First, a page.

3. I love my Kindle Fire, especially because I can go online and that when I write and publish my books with Kindle I can put in hyperlinks to take readers immediately to related or copyrighted source material, not to mention to order my next book or get the one they are reading as a gift even while they are reading it.

  4. I’m perfectly content with reading ebooks on my iPad and would never trade it for a specialized (and limited) reading device. With the Kindle app and Stanza, I have everything I need (I don’t use the iBooks app much). Just about every iPad user I know reads ebooks on it.

  5. Since 99% of the books I care to read are not available as an ebook, nor are they likely to become available (I don’t read many trendy books from the NY Times Bestsellers List), I have serious reservations about publishing my work for an ebook. It’s a matter of economics…sure it’s easier for the consumer…but what about the author. How can you make any money if your book sells for pennies? Personally, I still prefer hardcovers, but will bend to purchase a paperback if it’s all that’s available. However, the type of writing I do (historical memoir/family history memoir).

    1. e-readers are going to keep doubling their size of the market each year until it far outweighs paperback/hardback sales. And although they may sell for less, the potential market is massive; far bigger than any one publisher can generate (unless you’re on of half a dozen authors on the planet that have a global following). Think about it; 5 million kindle readers sold last year; half of one percent sales at £1 a time = £25k x 70% to the author = £17,500 and that if you price your book at the lowest setting. Multiply that by three books per year and maybe increase the price and you’re into the good life!

  6. Calder’s hedging his bets, but publishing surely isn’t like it was! You capture many of the reasons, but I’d add the generational divide. Look at most people under 30 and they’ve grown up with technology delivering them information instaneously; they don’t fear technology, and know that newer, faster, smaller, lighter, more capable products come out all the time. I live overseas, so I use a Kindle for all the reasons you mentioned: no wait, book in my hand in less than a minute, easy to order, cheaper than paperbacks or hardcovers, etc. I think if anything is going away sooner rather than later, it will be hardcovers. And 20-25 years from now? Not sure paperbacks will exist then.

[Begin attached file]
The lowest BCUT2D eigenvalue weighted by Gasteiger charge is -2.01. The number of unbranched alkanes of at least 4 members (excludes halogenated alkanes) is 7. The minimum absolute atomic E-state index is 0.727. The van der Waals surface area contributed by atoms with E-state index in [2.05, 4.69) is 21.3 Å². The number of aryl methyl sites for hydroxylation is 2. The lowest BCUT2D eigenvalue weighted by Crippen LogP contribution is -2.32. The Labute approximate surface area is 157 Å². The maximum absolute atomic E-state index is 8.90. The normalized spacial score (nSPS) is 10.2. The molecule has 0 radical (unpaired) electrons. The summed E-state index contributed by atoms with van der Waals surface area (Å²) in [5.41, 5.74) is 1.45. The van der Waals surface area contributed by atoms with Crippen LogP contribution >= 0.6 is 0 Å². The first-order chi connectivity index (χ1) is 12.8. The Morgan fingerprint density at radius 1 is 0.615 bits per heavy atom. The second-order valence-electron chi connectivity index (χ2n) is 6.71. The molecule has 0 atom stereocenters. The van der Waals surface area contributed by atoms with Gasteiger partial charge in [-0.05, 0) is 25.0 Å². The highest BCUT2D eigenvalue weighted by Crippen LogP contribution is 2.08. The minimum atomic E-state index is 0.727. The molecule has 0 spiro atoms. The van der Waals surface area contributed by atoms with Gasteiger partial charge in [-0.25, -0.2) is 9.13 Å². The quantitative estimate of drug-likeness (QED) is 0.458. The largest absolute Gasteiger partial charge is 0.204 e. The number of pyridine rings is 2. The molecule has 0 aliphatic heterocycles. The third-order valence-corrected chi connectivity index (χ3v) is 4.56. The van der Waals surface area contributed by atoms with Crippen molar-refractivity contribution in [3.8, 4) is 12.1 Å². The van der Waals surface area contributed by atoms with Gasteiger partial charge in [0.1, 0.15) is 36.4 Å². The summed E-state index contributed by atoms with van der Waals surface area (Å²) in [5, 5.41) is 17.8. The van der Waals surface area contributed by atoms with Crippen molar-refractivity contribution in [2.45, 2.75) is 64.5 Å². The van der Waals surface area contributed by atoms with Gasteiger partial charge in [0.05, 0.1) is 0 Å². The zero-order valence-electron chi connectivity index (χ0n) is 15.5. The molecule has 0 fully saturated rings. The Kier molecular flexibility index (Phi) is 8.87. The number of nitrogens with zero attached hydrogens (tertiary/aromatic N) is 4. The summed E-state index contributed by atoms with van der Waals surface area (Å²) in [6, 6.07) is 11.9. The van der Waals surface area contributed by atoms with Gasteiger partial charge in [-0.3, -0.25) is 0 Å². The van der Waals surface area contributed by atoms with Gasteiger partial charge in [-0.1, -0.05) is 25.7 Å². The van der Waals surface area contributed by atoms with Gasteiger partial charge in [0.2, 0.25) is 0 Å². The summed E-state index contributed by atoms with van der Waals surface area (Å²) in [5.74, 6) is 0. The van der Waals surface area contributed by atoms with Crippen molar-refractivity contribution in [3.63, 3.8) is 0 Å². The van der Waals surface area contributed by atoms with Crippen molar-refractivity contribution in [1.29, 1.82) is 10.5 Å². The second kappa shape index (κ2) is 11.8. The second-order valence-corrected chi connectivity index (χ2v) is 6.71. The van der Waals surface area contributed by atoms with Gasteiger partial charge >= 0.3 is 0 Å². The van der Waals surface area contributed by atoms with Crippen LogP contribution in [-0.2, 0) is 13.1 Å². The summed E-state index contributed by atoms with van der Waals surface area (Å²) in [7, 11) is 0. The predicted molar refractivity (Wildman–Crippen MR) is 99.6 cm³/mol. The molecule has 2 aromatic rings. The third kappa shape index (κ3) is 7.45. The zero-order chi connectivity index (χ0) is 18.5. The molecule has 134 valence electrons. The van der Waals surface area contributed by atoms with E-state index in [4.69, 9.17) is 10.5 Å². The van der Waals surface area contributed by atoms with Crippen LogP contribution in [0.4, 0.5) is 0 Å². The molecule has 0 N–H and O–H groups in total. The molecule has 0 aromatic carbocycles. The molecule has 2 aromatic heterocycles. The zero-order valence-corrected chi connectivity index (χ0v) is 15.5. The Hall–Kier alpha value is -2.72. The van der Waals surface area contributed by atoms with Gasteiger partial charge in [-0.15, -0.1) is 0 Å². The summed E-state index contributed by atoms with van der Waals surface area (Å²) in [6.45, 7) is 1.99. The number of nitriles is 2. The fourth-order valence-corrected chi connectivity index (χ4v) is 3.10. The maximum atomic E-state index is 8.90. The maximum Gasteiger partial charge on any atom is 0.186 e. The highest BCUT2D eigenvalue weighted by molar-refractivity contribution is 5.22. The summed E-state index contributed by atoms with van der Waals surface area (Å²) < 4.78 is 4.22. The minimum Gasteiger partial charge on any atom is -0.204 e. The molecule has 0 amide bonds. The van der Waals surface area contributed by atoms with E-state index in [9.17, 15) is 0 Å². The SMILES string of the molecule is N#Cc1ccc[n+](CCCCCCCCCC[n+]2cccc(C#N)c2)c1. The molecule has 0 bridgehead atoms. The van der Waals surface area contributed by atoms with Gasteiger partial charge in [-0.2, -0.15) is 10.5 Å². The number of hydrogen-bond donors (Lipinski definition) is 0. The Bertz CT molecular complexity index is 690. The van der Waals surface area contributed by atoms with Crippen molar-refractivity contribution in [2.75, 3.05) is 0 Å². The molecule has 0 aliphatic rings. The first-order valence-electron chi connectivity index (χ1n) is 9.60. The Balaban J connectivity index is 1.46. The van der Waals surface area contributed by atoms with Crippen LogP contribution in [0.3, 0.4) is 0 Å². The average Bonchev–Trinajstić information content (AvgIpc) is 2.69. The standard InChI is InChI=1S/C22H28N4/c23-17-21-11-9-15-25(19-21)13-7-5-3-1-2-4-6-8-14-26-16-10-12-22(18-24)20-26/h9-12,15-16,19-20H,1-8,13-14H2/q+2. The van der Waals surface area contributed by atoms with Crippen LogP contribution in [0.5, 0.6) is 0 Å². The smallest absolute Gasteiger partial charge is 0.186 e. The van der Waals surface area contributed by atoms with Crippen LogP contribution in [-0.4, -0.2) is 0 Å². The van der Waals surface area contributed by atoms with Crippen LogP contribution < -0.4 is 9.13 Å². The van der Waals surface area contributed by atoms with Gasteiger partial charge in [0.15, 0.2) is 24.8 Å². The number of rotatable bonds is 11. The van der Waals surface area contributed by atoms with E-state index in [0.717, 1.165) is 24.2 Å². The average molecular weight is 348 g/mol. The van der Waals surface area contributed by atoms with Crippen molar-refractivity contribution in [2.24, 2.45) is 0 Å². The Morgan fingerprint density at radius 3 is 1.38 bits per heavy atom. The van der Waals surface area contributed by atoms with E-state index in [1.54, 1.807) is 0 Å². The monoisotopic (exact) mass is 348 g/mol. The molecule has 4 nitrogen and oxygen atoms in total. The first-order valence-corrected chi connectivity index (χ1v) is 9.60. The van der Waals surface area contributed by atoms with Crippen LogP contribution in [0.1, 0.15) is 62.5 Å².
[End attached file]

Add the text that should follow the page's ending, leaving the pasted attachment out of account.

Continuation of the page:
7. I’ve been doing a great deal of reading on this subject over the last year. It seems to me that publishers are publically saying that things aren’t changing, but I’m betting privately, they are quaking in their boots. This industry is going to transform. If you think there is one niche that won’t be touched, think again. I think hardbacks are always going to be around, but in the future it’ll be a specialty item, not the main event. (Think about what happened to the candle when the light bulb came along). The paperback system is going to go away. By that I mean, publishers producing huge runs of paperbacks and funneling them to bookstores to sit on shelves. Because the technology for print-on-demand has hugely changed, making the ability to get a print copy of an ebook almost as easy as downloading the book. Booksellers will be able to get online and order from suppliers only the numbers they think they can sell. From the Kindle, Kindle Fire, Nook, Sony Reader, Kobo Reader, iPad, iPhone – those are going to be the preferred way to read. I have a Kindle, a Kindle Fire, an iPad, and an iPhone. I read on all of them. Do I still have hardbacks and paperbacks in my to-be-read pile. Yes. But I almost always turn to my Kindle Fire or iPad first. Easier to hold, easier to transport, and can hold thousands of books. And authors are starting a revolution by switching to publishing their own work with partners like Amazon and their Kindle Direct Publishing that earn them 70%. Authors are exiting in droves from established publishers and putting their own work on the market on Amazon, Barnes and Noble, Smashwords and in the Apple store. By using independent editors, proofreaders and graphics designers – and there are hundreds out there in business now – they can put out a quality book that is comparable to one an established publisher has released. Why then, would you let the publisher keep the royalties? I switched to self-publishing a year ago – tired of my publisher pocketing the money for my hard work – and I haven’t been sorry. I’ve eliminated a blockade between me and my readers and been able to support myself doing what I love best. No, this industry is in the midst of a technological revolution. Nothing is going to stay the same.